1. www.pbs.gov.au

2. Scherber R et al. The Myeloproliferative Neoplasm Symptom Assessment Form (MPN-SAF): International Prospective Validation and Reliability Trial in 402 patients, Blood 2011;118:401–8.

3. Cervantes et al. New prognostic scoring system for primary myelofibrosis based on a study of the International Working Group for Myelofibrosis Research and Treatment, Blood 2009;113: 2895-2901.

4. Kroger N et al. Choosing between stem cell therapy and drugs in myelofibrosis, Leukemia 2008;22:474–86.

5. Verstovsek S et al. A Double-Blind, Placebo-Controlled Trial of Ruxolitinib for Myelofibrosis, N Engl J Med 2012;366:799–807.

6. Harrison C et al. JAK Inhibition with Ruxolitinib versus Best Available Therapy for Myelofibrosis, N Engl J Med 2012;366:787–98.

7. Cervantes F et al. Three-year efficacy, safety, and survival findings from COMFORT-II, a phase 3 study comparing ruxolitinib with best available therapy for myelofibrosis, Blood 2013;122:4047–53.

8. Emanuel RM et al. Myeloproliferative Neoplasm (MPN) Symptom Assessment Form Total Symptom Score: Prospective International Assessment of an Abbreviated Symptom Burden Scoring System Among Patients With MPNs, J Clin Oncol 2012;30:4098–103.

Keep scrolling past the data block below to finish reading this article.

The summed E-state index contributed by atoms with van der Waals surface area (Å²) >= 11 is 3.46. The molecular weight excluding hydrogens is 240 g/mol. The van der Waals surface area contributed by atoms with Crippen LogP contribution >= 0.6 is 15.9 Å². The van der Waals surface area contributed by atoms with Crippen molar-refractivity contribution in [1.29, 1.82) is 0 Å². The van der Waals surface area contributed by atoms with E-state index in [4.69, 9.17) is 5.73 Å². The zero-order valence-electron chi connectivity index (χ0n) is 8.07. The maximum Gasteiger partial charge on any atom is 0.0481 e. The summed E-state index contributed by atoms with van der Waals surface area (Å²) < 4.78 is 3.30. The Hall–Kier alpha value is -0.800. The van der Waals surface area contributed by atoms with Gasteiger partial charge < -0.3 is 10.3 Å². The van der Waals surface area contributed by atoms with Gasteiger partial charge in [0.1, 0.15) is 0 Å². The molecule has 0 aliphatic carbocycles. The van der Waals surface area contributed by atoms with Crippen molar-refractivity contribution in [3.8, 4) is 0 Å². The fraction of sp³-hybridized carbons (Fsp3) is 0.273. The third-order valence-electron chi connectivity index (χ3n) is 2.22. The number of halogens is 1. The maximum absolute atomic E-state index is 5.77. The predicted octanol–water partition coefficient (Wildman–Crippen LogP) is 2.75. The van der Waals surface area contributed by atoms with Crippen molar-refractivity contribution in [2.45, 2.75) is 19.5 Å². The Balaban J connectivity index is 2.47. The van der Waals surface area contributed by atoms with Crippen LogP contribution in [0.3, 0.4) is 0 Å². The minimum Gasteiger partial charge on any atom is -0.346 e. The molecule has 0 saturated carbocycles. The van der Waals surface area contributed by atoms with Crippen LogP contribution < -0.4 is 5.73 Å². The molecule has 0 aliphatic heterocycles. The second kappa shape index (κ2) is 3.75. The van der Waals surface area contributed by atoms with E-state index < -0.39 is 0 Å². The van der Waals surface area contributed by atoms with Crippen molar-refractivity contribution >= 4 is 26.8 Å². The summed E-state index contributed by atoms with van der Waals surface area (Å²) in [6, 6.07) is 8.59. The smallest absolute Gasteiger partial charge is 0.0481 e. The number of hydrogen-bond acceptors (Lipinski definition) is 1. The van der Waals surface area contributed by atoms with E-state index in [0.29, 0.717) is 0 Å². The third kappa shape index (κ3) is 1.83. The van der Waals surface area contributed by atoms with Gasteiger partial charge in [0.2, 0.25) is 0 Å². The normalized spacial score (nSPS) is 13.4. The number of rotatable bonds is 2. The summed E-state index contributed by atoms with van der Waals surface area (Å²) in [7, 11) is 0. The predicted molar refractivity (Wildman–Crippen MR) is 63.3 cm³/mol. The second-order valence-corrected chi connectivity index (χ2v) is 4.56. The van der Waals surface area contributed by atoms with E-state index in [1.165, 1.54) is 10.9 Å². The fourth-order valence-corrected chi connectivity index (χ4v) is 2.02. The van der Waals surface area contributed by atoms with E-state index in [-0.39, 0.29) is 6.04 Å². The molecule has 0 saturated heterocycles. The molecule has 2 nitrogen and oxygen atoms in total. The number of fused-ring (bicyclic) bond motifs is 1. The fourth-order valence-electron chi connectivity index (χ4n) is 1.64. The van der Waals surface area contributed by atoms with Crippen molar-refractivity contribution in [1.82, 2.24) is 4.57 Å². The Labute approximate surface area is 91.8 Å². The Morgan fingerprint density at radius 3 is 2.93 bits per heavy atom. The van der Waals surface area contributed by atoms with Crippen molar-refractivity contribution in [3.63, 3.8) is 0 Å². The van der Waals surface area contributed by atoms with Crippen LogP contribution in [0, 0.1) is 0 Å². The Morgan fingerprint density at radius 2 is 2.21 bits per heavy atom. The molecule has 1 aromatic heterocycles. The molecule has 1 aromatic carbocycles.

9. Leukaemia Foundation. National MPN Survey Results. 2014

10. Guglielmelli p, et al. Impact of mutational status on outcomes in myelofibrosis patients treated with ruxolitinib in the COMFORT-II study, Blood 2014;123:2157-60.

11. Jakavi Product Information, June 2015.

12. Verstovsek S et al. Efficacy, safety and survival with ruxolitinib in patients with myelofibrosis: results of a median 2-year follow-up of COMFORT-I, Haematologica. 2013; 98(12): 1865–1871.

13. COntrolled MyeloFibrosis Study With ORal JAK Inhibitor Treatment: The COMFORT-I Trial, Available online: https://www.clinicaltrials.gov/ct2/show/study/NCT00952289?term=COMFORT+I&rank=1§=Xg0 156 Last Accessed: 16 Sept 2015.

14. Harrison CN et al. Long-Term Efficacy and Safety in COMFORT-II, a Phase 3 Study Comparing Ruxolitinib with Best Available Therapy for the Treatment of Myelofibrosis: 5-Year Final Study Results, poster, presented at ASH Dec 5, 2015, Orlando.